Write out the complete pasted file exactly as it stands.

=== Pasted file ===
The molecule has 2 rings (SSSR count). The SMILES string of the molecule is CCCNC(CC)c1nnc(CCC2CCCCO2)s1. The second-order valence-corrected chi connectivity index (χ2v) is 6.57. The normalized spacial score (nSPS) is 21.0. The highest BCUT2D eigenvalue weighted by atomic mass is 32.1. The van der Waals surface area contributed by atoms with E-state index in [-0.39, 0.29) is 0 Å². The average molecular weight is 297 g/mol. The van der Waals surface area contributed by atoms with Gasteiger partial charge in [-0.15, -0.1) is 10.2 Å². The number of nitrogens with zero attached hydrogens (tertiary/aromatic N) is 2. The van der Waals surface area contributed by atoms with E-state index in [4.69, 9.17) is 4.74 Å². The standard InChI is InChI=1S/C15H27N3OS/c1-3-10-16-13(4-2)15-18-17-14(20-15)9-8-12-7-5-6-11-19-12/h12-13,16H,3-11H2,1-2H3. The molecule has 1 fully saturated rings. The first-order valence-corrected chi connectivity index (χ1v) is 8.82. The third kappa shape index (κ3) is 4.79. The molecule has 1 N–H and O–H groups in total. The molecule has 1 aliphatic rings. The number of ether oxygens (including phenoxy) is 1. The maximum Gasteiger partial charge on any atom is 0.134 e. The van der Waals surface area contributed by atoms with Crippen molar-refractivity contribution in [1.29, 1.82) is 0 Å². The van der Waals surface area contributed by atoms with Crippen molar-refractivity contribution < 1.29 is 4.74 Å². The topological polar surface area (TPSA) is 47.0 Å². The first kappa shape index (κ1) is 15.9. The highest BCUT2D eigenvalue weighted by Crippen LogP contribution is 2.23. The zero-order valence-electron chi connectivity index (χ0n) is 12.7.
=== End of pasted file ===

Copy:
The molecule has 2 rings (SSSR count). The SMILES string of the molecule is CCCNC(CC)c1nnc(CCC2CCCCO2)s1. The second-order valence-corrected chi connectivity index (χ2v) is 6.57. The normalized spacial score (nSPS) is 21.0. The highest BCUT2D eigenvalue weighted by atomic mass is 32.1. The van der Waals surface area contributed by atoms with E-state index in [-0.39, 0.29) is 0 Å². The average molecular weight is 297 g/mol. The van der Waals surface area contributed by atoms with Gasteiger partial charge in [-0.15, -0.1) is 10.2 Å². The number of nitrogens with zero attached hydrogens (tertiary/aromatic N) is 2. The van der Waals surface area contributed by atoms with E-state index in [4.69, 9.17) is 4.74 Å². The standard InChI is InChI=1S/C15H27N3OS/c1-3-10-16-13(4-2)15-18-17-14(20-15)9-8-12-7-5-6-11-19-12/h12-13,16H,3-11H2,1-2H3. The molecule has 1 fully saturated rings. The first-order valence-corrected chi connectivity index (χ1v) is 8.82. The third kappa shape index (κ3) is 4.79. The molecule has 1 N–H and O–H groups in total. The molecule has 1 aliphatic rings. The number of ether oxygens (including phenoxy) is 1. The maximum Gasteiger partial charge on any atom is 0.134 e. The van der Waals surface area contributed by atoms with Crippen molar-refractivity contribution in [1.29, 1.82) is 0 Å². The van der Waals surface area contributed by atoms with Crippen molar-refractivity contribution < 1.29 is 4.74 Å². The topological polar surface area (TPSA) is 47.0 Å². The first kappa shape index (κ1) is 15.9. The highest BCUT2D eigenvalue weighted by Crippen LogP contribution is 2.23. The zero-order valence-electron chi connectivity index (χ0n) is 12.7.